SubCableWorld has been reporting on the Scientific Monitoring and Reliable Telecommunications (SMART) cable concept for many years.  The SMART concept would allow commercial submarine telecom cables to collect vast amounts of data from the ocean floor in real-time, without interfering with their primary purpose of transmitting Internet data around the world. 

The scientific data would be fundamental for a better understanding of the ocean and climate and, by providing warnings of approaching tsunamis, contributing to the safety and security of populations living in areas of high risk.  Thus SMART cables can play a dual role of advancing our scientific knowledge and providing a life-saving service, all while the cables are improving global communications for billions of people.

As part of our continuing efforts to bring this important concept to as wide an audience as possible, we are providing coverage of a recent virtual event entitled SMART Cables in a Sea of Connectivity; Serving Science and Populations.  ANACOM, Portugal’s telecommunications regulatory authority, organized the event in partnership with the Portuguese Government (Sea Area), the Lisbon Academy of Sciences, the Portuguese Committee for the Intergovernmental Oceanographic Commission (IOC) of UNESCO and the Portuguese Sea and Atmosphere Institute (IPMA).  Portugal is at the forefront of making SMART technology a reality with the CAM Ring, a new submarine cable that will connect mainland Portugal with the Azores and Madeira Islands by 2024. 

We previously covered Yasser Omar’s presentation, The new CAM Ring as a SMART Cable.  In this article, we are looking at Luis Matias’ presentation, Contribution of a SMART CAM Ring to Earthquake Monitoring and Early Warning.  Luis, who is with the Instituto D. Luiz, Faculdade de Ciências, Universidade de Lisboa, spoke about the need for submarine-cable-based technologies for tsunami warning.  He noted that current, land-based warning systems suffer from a deficient coverage of offshore events due to the absence of sensors on the ocean floor, close to the tectonic sources.  Sea-level and seismic observations at the deep offshore in real-time are needed to improve tsunami warning time.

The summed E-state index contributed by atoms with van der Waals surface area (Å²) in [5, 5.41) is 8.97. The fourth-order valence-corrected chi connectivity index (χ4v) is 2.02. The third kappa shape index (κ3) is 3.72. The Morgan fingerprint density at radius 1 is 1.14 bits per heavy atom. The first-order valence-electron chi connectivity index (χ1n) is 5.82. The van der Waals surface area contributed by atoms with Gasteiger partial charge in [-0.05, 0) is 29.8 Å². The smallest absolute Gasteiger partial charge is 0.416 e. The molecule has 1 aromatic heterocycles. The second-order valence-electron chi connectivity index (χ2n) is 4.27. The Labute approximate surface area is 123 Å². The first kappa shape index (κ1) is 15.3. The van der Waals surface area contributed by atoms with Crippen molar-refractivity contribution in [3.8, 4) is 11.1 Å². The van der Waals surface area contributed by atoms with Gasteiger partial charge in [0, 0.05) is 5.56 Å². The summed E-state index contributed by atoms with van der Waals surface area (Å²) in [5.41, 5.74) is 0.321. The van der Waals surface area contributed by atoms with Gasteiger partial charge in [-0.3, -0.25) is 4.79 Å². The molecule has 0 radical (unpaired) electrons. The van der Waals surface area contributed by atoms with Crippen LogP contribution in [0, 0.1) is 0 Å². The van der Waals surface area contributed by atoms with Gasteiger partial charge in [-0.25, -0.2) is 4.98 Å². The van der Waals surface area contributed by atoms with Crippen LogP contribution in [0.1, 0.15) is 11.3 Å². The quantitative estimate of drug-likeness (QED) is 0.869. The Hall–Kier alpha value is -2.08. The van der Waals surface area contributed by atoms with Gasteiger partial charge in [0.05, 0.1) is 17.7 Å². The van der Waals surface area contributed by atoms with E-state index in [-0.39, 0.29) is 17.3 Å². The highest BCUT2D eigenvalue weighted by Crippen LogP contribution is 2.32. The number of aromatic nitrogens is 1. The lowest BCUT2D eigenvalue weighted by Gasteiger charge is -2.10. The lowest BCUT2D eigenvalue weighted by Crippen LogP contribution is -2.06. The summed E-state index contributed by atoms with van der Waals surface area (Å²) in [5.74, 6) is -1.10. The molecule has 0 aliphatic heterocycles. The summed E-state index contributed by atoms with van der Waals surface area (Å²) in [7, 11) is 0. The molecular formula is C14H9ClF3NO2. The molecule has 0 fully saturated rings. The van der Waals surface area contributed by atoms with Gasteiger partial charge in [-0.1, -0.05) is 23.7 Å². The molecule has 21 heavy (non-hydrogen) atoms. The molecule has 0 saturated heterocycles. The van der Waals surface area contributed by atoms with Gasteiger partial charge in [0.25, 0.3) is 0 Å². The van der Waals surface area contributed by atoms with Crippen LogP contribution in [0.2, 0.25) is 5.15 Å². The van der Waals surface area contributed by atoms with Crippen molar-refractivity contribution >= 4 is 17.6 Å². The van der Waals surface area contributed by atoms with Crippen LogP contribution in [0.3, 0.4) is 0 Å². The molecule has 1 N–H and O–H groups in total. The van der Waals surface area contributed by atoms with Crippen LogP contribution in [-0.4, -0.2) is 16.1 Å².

Luis and his team created a scenario comparing the new CAM submarine cable using SMART technology to the current land-based tsunami warning system.  CAM is a proposed domestic cable system connecting mainland Portugal with the Azores and Madeira islands that is planned for 2024.  The scenario assumed 47 Universal Cable Observatories (UCOs) placed along the CAM ring at approximately 70-kilometer intervals.  Each UCO is considered to be equipped with 3C ground motion sensors and 1 absolute pressure gauge

The scenario showed that the improvement on the tsunami early warning time using SMART is significant (greater than 10 minutes versus current warning methods) in a wide area between 23ºW and Portugal mainland and Morocco coastal areas. The area of improvement includes all zones that have generated tsunamis, as presented in the Portuguese tsunami catalogue (Baptista and Miranda 2009), the whole Gloria Fault east of the Azores and the Gulf of Cadiz. For a large domain in the Gloria Fault and SW Gulf of Cadiz, the gain on the tsunami early warning time is greater than 30 minutes.

Luis’ conclusion is that the SMART-CAM cable ring provides significant improvement on earthquake monitoring on the two most hazardous source areas: SW Portugal mainland and the western Gloria Fault with activity affecting the Azores.  The SMART-CAM cables provide significant gain in the Tsunami Warning time for the most active offshore source areas.

This is the second of a series of articles in SubCableWorld highlighting information from the ANACOM event.  We will have more shortly, including more information about the CAM Ring and other potential SMART cable projects.  For more information about SMART technology, click here.  To view all of the presentations from this event, click here.